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Estradiol-like binding of brominated flame retardants to human estrogen sulfotransferase

Friday, November 08, 2013 — Poster Session IV

2:00 p.m. – 4:00 p.m.

FAES Academic Center (Upper-Level Terrace)




  • R.A. Gosavi
  • G.A. Knudsen
  • L.S. Birnbaum
  • L.C. Pedersen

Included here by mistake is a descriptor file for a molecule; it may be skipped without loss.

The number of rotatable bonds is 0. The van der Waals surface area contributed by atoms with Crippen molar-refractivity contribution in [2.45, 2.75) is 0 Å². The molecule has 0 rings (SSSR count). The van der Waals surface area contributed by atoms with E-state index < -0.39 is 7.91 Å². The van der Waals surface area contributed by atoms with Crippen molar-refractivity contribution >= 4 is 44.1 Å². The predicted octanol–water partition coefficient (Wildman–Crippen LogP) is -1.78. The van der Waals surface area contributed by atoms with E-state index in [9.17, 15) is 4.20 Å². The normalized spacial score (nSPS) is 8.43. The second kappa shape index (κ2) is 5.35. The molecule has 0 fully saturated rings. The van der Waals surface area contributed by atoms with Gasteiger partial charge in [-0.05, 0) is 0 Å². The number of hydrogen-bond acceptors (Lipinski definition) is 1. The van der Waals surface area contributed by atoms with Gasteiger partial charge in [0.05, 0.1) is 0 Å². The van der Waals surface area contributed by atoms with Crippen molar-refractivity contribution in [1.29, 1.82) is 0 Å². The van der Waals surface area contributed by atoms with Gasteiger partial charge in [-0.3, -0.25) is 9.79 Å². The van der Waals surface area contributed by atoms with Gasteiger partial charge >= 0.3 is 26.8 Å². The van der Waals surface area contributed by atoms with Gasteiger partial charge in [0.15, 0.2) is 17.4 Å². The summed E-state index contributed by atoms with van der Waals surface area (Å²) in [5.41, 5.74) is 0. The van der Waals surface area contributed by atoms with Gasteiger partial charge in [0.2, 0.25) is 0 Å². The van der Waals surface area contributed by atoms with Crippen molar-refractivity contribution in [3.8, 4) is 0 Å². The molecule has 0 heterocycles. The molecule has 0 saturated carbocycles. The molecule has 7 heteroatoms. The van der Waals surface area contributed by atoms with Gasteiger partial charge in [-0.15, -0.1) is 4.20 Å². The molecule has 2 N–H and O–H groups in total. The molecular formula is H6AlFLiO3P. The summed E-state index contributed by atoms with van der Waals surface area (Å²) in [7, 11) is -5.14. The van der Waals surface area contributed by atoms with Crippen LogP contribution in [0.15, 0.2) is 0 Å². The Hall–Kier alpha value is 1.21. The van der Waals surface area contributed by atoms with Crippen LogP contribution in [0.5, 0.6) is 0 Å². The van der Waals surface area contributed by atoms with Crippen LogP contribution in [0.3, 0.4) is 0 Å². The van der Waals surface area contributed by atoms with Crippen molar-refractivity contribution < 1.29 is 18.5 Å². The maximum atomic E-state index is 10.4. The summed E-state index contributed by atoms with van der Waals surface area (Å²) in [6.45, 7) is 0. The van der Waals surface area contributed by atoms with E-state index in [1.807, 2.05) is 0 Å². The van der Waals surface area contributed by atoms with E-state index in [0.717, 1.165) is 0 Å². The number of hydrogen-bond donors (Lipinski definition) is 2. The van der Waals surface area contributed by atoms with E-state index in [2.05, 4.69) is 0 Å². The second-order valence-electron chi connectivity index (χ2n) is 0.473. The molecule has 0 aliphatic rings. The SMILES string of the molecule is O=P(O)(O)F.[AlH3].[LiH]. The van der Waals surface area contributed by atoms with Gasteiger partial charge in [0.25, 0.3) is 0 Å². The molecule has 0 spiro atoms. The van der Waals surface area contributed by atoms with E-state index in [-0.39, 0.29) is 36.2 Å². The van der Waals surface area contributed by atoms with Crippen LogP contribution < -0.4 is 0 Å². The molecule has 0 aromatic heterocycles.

Widespread use of brominated flame retardants (BFRs) in a number of consumer products has raised concern about their release into the environment from commercial products. Structurally similar to hormones, exposure to some of these chemicals may result in adverse effects, such as endocrine disruption. Certain BFRs have been shown to inhibit estrogen sulfotransferase (SULT1E1) potentially increasing levels of free estradiol (E2) in the system. In particular, Tetrabromobisphenol A (TBBPA) and 3OH-BDE47 (a human metabolite of bromodiphenyl ether) were shown to inhibit E2 sulfation by SULT1E1 with IC50 values in the range of 10-40 nM (Km E2 5nM). The primary goal of this study was to understand the structural mechanism for inhibition of SULT1E1, by BFRs. Our results include high resolution crystal structures of complexes of human SULT1E1 and PAP (adenosine-3'-5'-diphosphate) with TBBPA, 3OH-BDE47 and with E2. These structures reveal how structurally diverse TBBPA and 3OH-BDE47 exhibit minimal structural requirements for binding to the enzyme at the same site as E2. The structures show that the phenolic hydroxyl is a common feature and likely important for binding. Additionally, our results suggest how bromides on carbons adjacent to the phenolic hydroxyl are accommodated by the enzyme and contribute towards high affinity binding.

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